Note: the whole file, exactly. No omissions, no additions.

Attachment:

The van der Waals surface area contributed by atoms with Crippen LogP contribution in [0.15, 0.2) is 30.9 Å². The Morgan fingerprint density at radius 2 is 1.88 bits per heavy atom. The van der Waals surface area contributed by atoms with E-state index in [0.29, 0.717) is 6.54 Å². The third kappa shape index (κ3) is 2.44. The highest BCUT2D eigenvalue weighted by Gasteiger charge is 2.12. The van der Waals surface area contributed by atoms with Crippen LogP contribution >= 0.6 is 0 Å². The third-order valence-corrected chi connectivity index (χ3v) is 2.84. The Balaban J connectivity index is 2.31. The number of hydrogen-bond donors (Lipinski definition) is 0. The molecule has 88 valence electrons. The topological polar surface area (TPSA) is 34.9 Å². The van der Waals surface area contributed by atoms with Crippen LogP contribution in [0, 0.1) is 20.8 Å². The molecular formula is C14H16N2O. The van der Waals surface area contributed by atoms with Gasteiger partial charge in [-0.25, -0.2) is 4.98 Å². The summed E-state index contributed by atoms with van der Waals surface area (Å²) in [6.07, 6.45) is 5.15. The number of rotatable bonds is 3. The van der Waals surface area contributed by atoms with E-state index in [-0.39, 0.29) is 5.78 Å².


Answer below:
The van der Waals surface area contributed by atoms with Crippen LogP contribution in [0.15, 0.2) is 30.9 Å². The Morgan fingerprint density at radius 2 is 1.88 bits per heavy atom. The van der Waals surface area contributed by atoms with E-state index in [0.29, 0.717) is 6.54 Å². The third kappa shape index (κ3) is 2.44. The highest BCUT2D eigenvalue weighted by Gasteiger charge is 2.12. The van der Waals surface area contributed by atoms with Crippen LogP contribution >= 0.6 is 0 Å². The third-order valence-corrected chi connectivity index (χ3v) is 2.84. The Balaban J connectivity index is 2.31. The number of hydrogen-bond donors (Lipinski definition) is 0. The molecule has 88 valence electrons. The topological polar surface area (TPSA) is 34.9 Å². The van der Waals surface area contributed by atoms with Crippen LogP contribution in [0, 0.1) is 20.8 Å². The molecular formula is C14H16N2O. The van der Waals surface area contributed by atoms with Gasteiger partial charge in [-0.25, -0.2) is 4.98 Å². The summed E-state index contributed by atoms with van der Waals surface area (Å²) in [6.07, 6.45) is 5.15. The number of rotatable bonds is 3. The van der Waals surface area contributed by atoms with E-state index in [-0.39, 0.29) is 5.78 Å².